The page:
Mar 6th 19 6:11 pm
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To dry or not to dry

by Teobazbo » Mar 6th 19 6:11 pm

Hello everybody at a tea meeting in my hometown, one of the guests speakers suggested to rinse and dry the teapot (even with hot air) after having made tea, because the porosity of clay could develop mildews.
Isn't this the opposite of aging?

Mar 26th 19 10:57 pm
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Joined: Feb 15th 19 3:36 am

Re: To dry or not to dry

by braden87 » Mar 26th 19 10:57 pm

Teobazbo wrote: Hello everybody at a tea meeting in my hometown, one of the guests speakers suggested to rinse and dry the teapot (even with hot air) after having made tea, because the porosity of clay could develop mildews.
Isn't this the opposite of aging?
I know some folks will pour boiling water over the pot to make it hot, which helps evaporation. Personally, I do not. I just remove the leaves, shake out excess water and store without the lid fully on - have not developed any mildew.

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Apr 7th 19 7:26 pm
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Re: To dry or not to dry

by imkvn » Apr 7th 19 7:26 pm

braden87 wrote:
Teobazbo wrote: Hello everybody at a tea meeting in my hometown, one of the guests speakers suggested to rinse and dry the teapot (even with hot air) after having made tea, because the porosity of clay could develop mildews.
Isn't this the opposite of aging?
I know some folks will pour boiling water over the pot to make it hot, which helps evaporation. Personally, I do not. I just remove the leaves, shake out excess water and store without the lid fully on - have not developed any mildew.
I make my tea. Then wipe off the moisture on the outer surface. Your water may leave hard mineral deposits on the outside of your pot. I dump the leaves into a trashcan, shake it out a bit. Store it with the lid off for a day. The remaining leaves in the pot dry out. Dump it in the trash. Then I put the lid on.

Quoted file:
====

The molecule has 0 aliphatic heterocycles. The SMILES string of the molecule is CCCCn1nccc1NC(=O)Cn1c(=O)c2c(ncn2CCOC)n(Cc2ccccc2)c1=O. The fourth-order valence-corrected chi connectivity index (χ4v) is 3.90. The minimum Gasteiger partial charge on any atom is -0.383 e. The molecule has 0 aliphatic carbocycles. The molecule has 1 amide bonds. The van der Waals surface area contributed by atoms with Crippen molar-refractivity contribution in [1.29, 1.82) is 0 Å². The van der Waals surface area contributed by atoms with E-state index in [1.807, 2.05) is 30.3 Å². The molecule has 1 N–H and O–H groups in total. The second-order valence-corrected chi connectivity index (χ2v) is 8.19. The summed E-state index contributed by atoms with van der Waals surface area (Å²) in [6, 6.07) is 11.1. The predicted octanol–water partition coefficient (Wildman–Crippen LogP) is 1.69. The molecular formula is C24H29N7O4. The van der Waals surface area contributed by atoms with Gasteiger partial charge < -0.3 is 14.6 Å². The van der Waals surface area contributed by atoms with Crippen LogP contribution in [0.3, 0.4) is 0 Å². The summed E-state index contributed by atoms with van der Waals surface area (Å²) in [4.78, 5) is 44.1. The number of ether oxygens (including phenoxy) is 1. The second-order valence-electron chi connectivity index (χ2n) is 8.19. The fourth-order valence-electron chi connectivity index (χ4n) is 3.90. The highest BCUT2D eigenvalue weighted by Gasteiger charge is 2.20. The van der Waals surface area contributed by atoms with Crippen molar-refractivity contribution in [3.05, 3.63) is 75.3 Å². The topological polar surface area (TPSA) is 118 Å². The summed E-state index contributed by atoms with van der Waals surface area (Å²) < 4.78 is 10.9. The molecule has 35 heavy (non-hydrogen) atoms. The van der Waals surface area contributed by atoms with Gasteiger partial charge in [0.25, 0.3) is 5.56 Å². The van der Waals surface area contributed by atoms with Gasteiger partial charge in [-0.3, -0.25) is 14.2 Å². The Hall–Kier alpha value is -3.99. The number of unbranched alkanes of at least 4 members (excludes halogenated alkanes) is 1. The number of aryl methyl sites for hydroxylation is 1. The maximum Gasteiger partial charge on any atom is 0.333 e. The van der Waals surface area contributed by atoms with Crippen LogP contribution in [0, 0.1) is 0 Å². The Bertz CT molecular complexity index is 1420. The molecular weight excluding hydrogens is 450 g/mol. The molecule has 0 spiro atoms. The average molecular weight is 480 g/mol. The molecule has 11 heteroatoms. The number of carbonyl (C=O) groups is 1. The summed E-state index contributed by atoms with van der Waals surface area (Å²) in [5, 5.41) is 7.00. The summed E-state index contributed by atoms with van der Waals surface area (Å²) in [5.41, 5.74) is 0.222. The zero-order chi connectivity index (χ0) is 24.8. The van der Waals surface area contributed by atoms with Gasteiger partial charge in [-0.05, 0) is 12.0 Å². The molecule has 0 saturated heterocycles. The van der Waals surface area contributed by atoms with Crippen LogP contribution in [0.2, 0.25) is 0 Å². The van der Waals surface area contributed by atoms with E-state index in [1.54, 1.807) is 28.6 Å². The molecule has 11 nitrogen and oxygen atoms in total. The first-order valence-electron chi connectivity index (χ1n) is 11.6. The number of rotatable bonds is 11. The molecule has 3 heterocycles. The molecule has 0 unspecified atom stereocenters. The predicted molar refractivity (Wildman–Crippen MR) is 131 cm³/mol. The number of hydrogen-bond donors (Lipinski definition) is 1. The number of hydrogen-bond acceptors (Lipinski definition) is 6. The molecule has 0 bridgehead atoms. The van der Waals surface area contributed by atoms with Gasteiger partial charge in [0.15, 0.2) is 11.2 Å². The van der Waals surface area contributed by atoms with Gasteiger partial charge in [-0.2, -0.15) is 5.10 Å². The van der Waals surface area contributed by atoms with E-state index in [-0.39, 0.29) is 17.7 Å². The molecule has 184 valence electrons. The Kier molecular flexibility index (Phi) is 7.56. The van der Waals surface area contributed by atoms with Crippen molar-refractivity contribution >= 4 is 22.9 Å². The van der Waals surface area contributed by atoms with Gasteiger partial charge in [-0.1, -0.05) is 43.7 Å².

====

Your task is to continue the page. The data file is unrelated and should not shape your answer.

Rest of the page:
Mold can occur in different climates. If it happens you can rinse and scrub the inside with a soft toothbrush. Rinse with hot water. ect.

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Apr 8th 19 10:37 am
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Location: China

Re: To dry or not to dry

by Teasenz » Apr 8th 19 10:37 am

Teobazbo wrote: Hello everybody at a tea meeting in my hometown, one of the guests speakers suggested to rinse and dry the teapot (even with hot air) after having made tea, because the porosity of clay could develop mildews.
Isn't this the opposite of aging?
Ideally you rinse the teapot with water and then dry it with a cloth. Then let it further dry out without putting the lid on the pot. Drying with hot air is very uncommon, never heard of it.

Why would it be the opposite of aging? Can you clarify what you mean?

Apr 14th 19 6:06 pm
Posts: 19
Joined: Jul 24th 18 3:51 pm

Re: To dry or not to dry

by Teobazbo » Apr 14th 19 6:06 pm

Teasenz wrote:
Teobazbo wrote: Hello everybody at a tea meeting in my hometown, one of the guests speakers suggested to rinse and dry the teapot (even with hot air) after having made tea, because the porosity of clay could develop mildews.
Isn't this the opposite of aging?
Ideally you rinse the teapot with water and then dry it with a cloth. Then let it further dry out without putting the lid on the pot. Drying with hot air is very uncommon, never heard of it.

Why would it be the opposite of aging? Can you clarify what you mean?
For aging I mean to let the teapot soak part of the tea at the end of the session while drying, something like IMKV wrote up here. In the past I didn't always rinse every time the teapot , I just put them upside down and let dry to promote an inside patina/ coating be able to form.